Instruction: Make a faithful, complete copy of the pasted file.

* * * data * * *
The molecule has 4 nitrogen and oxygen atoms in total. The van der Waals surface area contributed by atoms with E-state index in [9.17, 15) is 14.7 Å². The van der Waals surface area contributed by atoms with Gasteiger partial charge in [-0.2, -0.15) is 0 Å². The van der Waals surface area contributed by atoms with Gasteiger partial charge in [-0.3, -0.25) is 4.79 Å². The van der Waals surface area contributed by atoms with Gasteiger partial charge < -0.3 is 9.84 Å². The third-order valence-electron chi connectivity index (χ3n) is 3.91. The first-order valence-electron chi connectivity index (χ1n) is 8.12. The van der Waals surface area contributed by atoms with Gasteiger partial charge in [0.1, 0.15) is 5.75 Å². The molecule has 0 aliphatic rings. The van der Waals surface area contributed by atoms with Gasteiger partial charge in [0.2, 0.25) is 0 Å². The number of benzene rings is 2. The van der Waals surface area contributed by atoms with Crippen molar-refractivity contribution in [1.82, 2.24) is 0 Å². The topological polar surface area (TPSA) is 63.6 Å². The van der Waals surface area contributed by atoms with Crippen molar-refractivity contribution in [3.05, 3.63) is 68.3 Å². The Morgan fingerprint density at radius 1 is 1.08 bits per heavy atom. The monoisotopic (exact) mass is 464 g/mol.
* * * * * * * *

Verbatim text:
The molecule has 4 nitrogen and oxygen atoms in total. The van der Waals surface area contributed by atoms with E-state index in [9.17, 15) is 14.7 Å². The van der Waals surface area contributed by atoms with Gasteiger partial charge in [-0.2, -0.15) is 0 Å². The van der Waals surface area contributed by atoms with Gasteiger partial charge in [-0.3, -0.25) is 4.79 Å². The van der Waals surface area contributed by atoms with Gasteiger partial charge < -0.3 is 9.84 Å². The third-order valence-electron chi connectivity index (χ3n) is 3.91. The first-order valence-electron chi connectivity index (χ1n) is 8.12. The van der Waals surface area contributed by atoms with Gasteiger partial charge in [0.1, 0.15) is 5.75 Å². The molecule has 0 aliphatic rings. The van der Waals surface area contributed by atoms with Gasteiger partial charge in [0.2, 0.25) is 0 Å². The number of benzene rings is 2. The van der Waals surface area contributed by atoms with Crippen molar-refractivity contribution in [1.82, 2.24) is 0 Å². The topological polar surface area (TPSA) is 63.6 Å². The van der Waals surface area contributed by atoms with Crippen molar-refractivity contribution in [3.05, 3.63) is 68.3 Å². The Morgan fingerprint density at radius 1 is 1.08 bits per heavy atom. The monoisotopic (exact) mass is 464 g/mol.